Sometimes there is a difference.

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Squirrelers July 5, 2010 at 1:39 am

Joe – yes. New dreams for me definitely came from original dreams ending. Sometimes, when one door shuts, another opens. A saying that I remember being told as a kid, and didn’t get it then. But I get it now.

In terms of our finances, we can apply this in many ways. For example, job loss when one has been with a company for a long time can be crushing, but it can open up the possibilities to pursue new ventures.

Life can be tough, but if a tough situation doesn’t take one’s life or even health, one can become stronger and gain wisdom from the experience. Thus, a new beginning.

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joeplemon July 5, 2010 at 11:43 am

@Financial Bondage,
Hmmm. That IS a good question. Our dreams can be taken away through no fault of our own or they can go away if we don’t pursue them. Yes, there is a difference, but I believe, either way, that God still has dreams for us.

@Squirrelers,
Isn’t it amazing how those sayings that we didn’t understand as kids start to make sense when we get older…and when we actually experience what we were told about.

Thanks for sharing great applications of the principle that when one door closes, another opens. Sometimes I pray that God will shut a particular door so that I will have guidance on what NOT to pursue.

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cmay January 20, 2011 at 8:24 pm

Like so many people before me when you read my comment you will automatically posture a defense. How is it then that to feel better you must “save” me or spread the word? Why is it then that god all powerful all knowing and all good, ALLOWS bad things to happen to good people? We in the USA analyze all numbers and stats to figure the best price, safest car, best salary, stocks to buy, sell, etc. all numbers or facts, yet the christian god is about feelings. faith, love, compassion and what is most lost in this country empathy. How do you rationalize this? Please don’t say faith, that is as old as the divine right if kings, and as much of a lie.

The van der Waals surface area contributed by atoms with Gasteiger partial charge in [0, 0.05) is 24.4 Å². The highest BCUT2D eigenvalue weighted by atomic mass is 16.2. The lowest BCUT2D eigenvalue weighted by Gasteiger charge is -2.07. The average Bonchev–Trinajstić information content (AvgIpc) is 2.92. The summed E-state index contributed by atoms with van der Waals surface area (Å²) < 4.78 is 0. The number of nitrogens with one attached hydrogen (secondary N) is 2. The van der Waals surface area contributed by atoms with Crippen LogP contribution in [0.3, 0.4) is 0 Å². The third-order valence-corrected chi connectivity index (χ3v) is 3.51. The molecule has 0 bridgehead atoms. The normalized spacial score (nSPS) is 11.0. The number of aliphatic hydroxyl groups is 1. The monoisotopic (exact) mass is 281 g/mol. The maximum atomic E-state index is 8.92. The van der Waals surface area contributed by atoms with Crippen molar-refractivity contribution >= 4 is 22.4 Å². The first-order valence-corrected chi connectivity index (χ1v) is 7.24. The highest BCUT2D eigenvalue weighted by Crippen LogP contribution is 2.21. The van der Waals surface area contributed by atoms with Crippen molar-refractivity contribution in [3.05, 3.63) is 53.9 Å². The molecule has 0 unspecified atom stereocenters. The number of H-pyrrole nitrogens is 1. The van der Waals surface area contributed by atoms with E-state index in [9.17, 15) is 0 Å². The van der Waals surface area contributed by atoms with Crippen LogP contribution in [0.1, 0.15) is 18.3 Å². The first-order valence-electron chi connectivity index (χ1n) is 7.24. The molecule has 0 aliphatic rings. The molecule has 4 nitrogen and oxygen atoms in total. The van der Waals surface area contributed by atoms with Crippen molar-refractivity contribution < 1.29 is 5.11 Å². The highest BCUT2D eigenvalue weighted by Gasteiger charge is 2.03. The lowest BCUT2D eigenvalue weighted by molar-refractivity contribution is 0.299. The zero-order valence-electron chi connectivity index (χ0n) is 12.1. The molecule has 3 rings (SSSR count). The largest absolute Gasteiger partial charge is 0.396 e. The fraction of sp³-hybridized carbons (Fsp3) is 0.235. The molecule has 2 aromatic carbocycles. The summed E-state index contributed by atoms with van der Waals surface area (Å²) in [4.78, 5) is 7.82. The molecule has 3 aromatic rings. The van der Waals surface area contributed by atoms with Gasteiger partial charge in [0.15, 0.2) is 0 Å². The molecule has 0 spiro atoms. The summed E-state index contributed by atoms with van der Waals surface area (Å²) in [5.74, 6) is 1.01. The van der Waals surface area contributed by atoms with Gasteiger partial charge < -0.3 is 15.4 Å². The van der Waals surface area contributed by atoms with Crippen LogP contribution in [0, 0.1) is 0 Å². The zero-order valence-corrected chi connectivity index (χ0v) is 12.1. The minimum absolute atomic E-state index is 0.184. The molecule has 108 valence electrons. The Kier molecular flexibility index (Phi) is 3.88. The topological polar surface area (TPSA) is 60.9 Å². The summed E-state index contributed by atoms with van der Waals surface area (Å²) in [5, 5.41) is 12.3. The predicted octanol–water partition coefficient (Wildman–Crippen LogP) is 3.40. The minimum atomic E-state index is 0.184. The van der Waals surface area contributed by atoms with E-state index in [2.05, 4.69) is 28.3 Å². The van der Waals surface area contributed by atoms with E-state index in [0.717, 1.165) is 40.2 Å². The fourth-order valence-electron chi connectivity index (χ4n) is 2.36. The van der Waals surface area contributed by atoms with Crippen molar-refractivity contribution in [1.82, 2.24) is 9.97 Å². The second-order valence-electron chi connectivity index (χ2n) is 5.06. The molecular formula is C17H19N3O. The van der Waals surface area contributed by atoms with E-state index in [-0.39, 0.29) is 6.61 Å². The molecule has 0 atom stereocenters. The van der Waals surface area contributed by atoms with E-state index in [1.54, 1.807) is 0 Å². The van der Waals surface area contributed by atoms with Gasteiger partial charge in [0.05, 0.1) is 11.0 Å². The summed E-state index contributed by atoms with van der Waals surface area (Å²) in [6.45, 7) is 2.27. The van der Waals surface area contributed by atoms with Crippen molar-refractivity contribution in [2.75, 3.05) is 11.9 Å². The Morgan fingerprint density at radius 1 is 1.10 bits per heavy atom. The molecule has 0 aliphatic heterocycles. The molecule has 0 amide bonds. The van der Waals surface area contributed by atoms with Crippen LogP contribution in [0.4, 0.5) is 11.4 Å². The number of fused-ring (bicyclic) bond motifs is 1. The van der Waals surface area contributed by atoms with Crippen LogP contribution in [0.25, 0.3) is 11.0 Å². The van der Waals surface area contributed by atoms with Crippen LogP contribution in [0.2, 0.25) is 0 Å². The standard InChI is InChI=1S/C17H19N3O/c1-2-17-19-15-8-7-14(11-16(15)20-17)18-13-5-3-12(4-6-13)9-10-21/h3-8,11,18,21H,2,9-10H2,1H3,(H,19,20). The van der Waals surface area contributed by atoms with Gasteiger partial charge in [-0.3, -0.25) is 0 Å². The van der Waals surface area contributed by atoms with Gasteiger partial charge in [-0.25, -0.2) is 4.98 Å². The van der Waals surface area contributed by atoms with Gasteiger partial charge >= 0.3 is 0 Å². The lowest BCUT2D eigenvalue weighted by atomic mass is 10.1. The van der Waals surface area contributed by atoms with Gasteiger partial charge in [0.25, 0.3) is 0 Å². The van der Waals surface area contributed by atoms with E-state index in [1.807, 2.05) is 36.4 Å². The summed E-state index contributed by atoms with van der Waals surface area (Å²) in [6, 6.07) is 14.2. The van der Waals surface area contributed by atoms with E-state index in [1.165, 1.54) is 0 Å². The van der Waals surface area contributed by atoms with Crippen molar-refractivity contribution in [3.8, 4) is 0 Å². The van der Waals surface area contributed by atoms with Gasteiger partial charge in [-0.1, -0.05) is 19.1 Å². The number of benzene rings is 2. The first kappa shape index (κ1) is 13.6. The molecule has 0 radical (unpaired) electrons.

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joeplemon January 21, 2011 at 5:27 pm

cmay,
My hunch is that you have had some dreams die in your life. Right? How one deals with those broken dreams depends on how one sees and understands God. I choose to believe that he knows the big picture and does indeed allow “bad” things to happen to us because he has something better in mind. He closes one door so he can open another one. Of course, one could choose to see God as a mean spirited divine who delights in seeing humans suffer. These people tend to blame God for their troubles.

How do you see him?

As for me, I was drafted into the Army two months after getting married, and eventually sent to Viet Nam. Not my idea of a good thing. But “bad” for me turned out to be good because it was while I was serving in the Army that I met Jesus Christ and gave my life to him. That was over 40 years ago and I have never stopped being thankful for that “bad” thing that God allowed.

When one thinks about it, I would guess that 90% of the bad things that happen to us are because of what we have done to ourselves (stupid choices) or what other people have done to us. In other words, God has allowed us to choose our own paths; paths which often lead us into trouble. Yet he is still there for us no matter how much of a mess we make of our lives. I am very thankful that he is.